He is the director and, along with Coleen MacPherson, co-translator of The Pasolini Project, a new adaptation of Pier Paolo Pasolini’s tragedy about democracy and social change, Pylade.
Click here for more info on La Dolce Vita and The Pasolini Project.
Part I: Theatre School Up Ahead, No Thinking Allowed.
When I graduated from theatre school, I knew how to crash a general audition, how to write a grant proposal, how to apply for internships on workinculture, how to analyze Shakespeare… I even knew something about how to create my own work.
I had a whole lot of skills ready to put into practice and very few ideas about what I would use them for. In fact, I didn’t even have a way to approach thinking about how I might want to use these newfound skills (outside of getting hired by someone else with a vision). No one ever sat me down and got me thinking about what type of theatre I might want to make and why. The more I look around at artists emerging from institutions like the one I attended, the more I feel we as a generation of artists were never asked to think about this.
It seems that conservatory programs value doing over reading and talking. I wonder: isn’t there a time and a place for thinking as well? Isn’t it a problem that my only non-studio classes were “The Business of Acting” (addressing questions around producing, funding, taxes, and marketing) and an undervalued set of Theatre History classes, taught by a fantastically overqualified instructor who barely had time to bring us up to Fronteras Americanas before he ran out of time? There was certainly very little space for discussions around aesthetics, contemporary Canadian and international theatre, cross-disciplinary work, and criticism.
Scott Walters explains that his desire to examine ideas motivated him to move from the professional world to academics: “Most theatre artists don’t have the time, energy, or inclination to graze in all kinds of books, and write, and ponder. They’re just trying to keep their heads above water!” He suggests the academic world could cultivate radical ideas and then disseminate them to the professional artistic community in digestible chunks via the internet.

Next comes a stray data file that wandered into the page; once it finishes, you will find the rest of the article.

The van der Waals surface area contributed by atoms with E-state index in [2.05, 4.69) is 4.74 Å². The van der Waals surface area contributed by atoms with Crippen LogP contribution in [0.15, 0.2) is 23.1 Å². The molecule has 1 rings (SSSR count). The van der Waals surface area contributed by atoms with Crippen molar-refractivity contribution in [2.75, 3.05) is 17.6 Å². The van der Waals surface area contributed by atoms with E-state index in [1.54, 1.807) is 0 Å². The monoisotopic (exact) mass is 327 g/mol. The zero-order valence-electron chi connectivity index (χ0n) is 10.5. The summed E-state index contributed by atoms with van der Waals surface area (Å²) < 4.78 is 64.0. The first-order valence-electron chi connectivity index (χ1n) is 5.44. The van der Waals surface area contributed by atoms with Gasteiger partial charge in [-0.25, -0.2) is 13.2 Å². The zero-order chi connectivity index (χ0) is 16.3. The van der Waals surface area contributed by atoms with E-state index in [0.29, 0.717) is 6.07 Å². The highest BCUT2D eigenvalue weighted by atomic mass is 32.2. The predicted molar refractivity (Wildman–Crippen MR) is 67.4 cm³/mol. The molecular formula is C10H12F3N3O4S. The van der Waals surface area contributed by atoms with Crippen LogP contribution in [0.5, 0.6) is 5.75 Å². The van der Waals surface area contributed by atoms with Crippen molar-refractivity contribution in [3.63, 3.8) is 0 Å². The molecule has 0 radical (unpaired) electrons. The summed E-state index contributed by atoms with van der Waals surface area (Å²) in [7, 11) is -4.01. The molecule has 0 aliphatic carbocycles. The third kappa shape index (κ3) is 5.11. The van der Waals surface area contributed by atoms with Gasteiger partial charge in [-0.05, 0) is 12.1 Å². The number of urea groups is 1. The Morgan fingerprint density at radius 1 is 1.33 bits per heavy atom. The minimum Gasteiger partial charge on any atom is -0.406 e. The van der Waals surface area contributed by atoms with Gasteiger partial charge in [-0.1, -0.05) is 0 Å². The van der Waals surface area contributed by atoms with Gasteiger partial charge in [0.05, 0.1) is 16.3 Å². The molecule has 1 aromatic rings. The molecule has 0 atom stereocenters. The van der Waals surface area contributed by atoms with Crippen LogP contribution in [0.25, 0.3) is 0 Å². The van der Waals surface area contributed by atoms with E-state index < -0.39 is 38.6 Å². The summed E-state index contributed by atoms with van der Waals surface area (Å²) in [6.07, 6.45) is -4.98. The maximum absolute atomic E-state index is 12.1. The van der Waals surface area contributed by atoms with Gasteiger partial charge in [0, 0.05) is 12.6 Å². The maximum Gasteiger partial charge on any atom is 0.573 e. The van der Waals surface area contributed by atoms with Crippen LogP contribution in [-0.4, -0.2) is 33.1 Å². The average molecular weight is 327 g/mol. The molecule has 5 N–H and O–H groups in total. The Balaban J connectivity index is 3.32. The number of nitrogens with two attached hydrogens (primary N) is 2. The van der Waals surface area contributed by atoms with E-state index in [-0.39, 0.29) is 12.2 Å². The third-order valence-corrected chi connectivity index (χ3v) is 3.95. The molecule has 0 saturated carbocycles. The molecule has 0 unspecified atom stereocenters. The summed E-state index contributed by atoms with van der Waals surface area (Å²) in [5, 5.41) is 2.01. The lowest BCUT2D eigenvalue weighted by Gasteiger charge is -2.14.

I would rather imagine a way for artists to be both fully involved in their creative practices and still engaged in thinking about it at an “idea” level. Shouldn’t it be part of every performer’s development to consider the how and why of his or her artistic practices?
Part 2: Why the Internet Can’t Do It All.
If theatre schools aren’t going to start this discussion around artistic practice, it is lucky for an emerging type like me that the internet can provide some help. I can start to get a feel for the art being made, why it’s being made that way, what other people think about it, what I think of it, I can engage in discussion with more established artists, and so on. What this means, though, is that if I spend time considering my own practice, I generally don’t do it in a group, but alone with a coffee, maybe a notebook, likely my laptop. I get to physically come together with other artists to actually create, but a shared space to think critically is mostly limited to the internet. Is this kind of contact sufficient? Is there not a difference in the nature of the exchange when our ideas co-exist in live-space instead of in cyberspace? I find that something magical happens in that terrifying moment of trying to find my thought in front of a group of people. Those moments seem to transform my thinking in a different way than when I read someone’s blog.
This is not to say the internet can’t be a central player in discussions around practice, just that comments like this on the Next Stage blog start to worry me: “We’re not snobby, we’re just busy. And we’d all like to meet regularly to socialize and network, but who has the time?”
It makes me nervous when we start to discuss expanding and evolving our theatre community in terms of efficiency and time-management. What I appreciate about study group is that we are not interested in finding economic solutions. Instead, we prioritize finding the time and space to sit with the questions, so we can give them room to breathe. It might look unproductive, sound winding, feel clumsy – but the overall movement forward has a depth and breadth to it, that I’m not convinced is there when we aspire towards thinking with efficiency, or in isolation. Indeed, it is generally when I find myself staring at the wall, patiently allowing for new thoughts among new people, that I find they actually begin to bubble and rise.
Part III: Where Thinking Out Loud Fits In.